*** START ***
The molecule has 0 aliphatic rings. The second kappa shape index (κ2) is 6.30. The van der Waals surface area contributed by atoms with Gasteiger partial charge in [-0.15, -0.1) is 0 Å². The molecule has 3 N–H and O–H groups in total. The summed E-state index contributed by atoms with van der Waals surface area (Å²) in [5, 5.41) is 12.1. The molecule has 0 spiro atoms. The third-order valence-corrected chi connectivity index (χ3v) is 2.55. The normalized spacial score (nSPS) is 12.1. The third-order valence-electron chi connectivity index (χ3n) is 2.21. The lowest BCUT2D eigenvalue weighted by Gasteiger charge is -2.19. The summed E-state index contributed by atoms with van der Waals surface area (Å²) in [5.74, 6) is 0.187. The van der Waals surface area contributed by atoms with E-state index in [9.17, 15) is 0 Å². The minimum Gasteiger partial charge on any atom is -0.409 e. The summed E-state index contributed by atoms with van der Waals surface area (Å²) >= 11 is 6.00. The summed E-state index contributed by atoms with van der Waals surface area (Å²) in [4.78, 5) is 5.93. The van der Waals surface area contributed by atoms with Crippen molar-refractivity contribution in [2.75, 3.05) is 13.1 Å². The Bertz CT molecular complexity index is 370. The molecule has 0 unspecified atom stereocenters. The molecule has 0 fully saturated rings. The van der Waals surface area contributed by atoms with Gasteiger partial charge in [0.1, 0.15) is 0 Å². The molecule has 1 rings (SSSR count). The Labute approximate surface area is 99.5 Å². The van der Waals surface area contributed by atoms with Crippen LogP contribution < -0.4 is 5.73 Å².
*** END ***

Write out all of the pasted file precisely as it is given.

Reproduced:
The molecule has 0 aliphatic rings. The second kappa shape index (κ2) is 6.30. The van der Waals surface area contributed by atoms with Gasteiger partial charge in [-0.15, -0.1) is 0 Å². The molecule has 3 N–H and O–H groups in total. The summed E-state index contributed by atoms with van der Waals surface area (Å²) in [5, 5.41) is 12.1. The molecule has 0 spiro atoms. The third-order valence-corrected chi connectivity index (χ3v) is 2.55. The normalized spacial score (nSPS) is 12.1. The third-order valence-electron chi connectivity index (χ3n) is 2.21. The lowest BCUT2D eigenvalue weighted by Gasteiger charge is -2.19. The summed E-state index contributed by atoms with van der Waals surface area (Å²) in [5.74, 6) is 0.187. The van der Waals surface area contributed by atoms with E-state index in [9.17, 15) is 0 Å². The minimum Gasteiger partial charge on any atom is -0.409 e. The summed E-state index contributed by atoms with van der Waals surface area (Å²) >= 11 is 6.00. The summed E-state index contributed by atoms with van der Waals surface area (Å²) in [4.78, 5) is 5.93. The van der Waals surface area contributed by atoms with Crippen molar-refractivity contribution in [2.75, 3.05) is 13.1 Å². The Bertz CT molecular complexity index is 370. The molecule has 0 unspecified atom stereocenters. The molecule has 0 fully saturated rings. The van der Waals surface area contributed by atoms with Gasteiger partial charge in [0.1, 0.15) is 0 Å². The molecule has 1 rings (SSSR count). The Labute approximate surface area is 99.5 Å². The van der Waals surface area contributed by atoms with Crippen LogP contribution < -0.4 is 5.73 Å².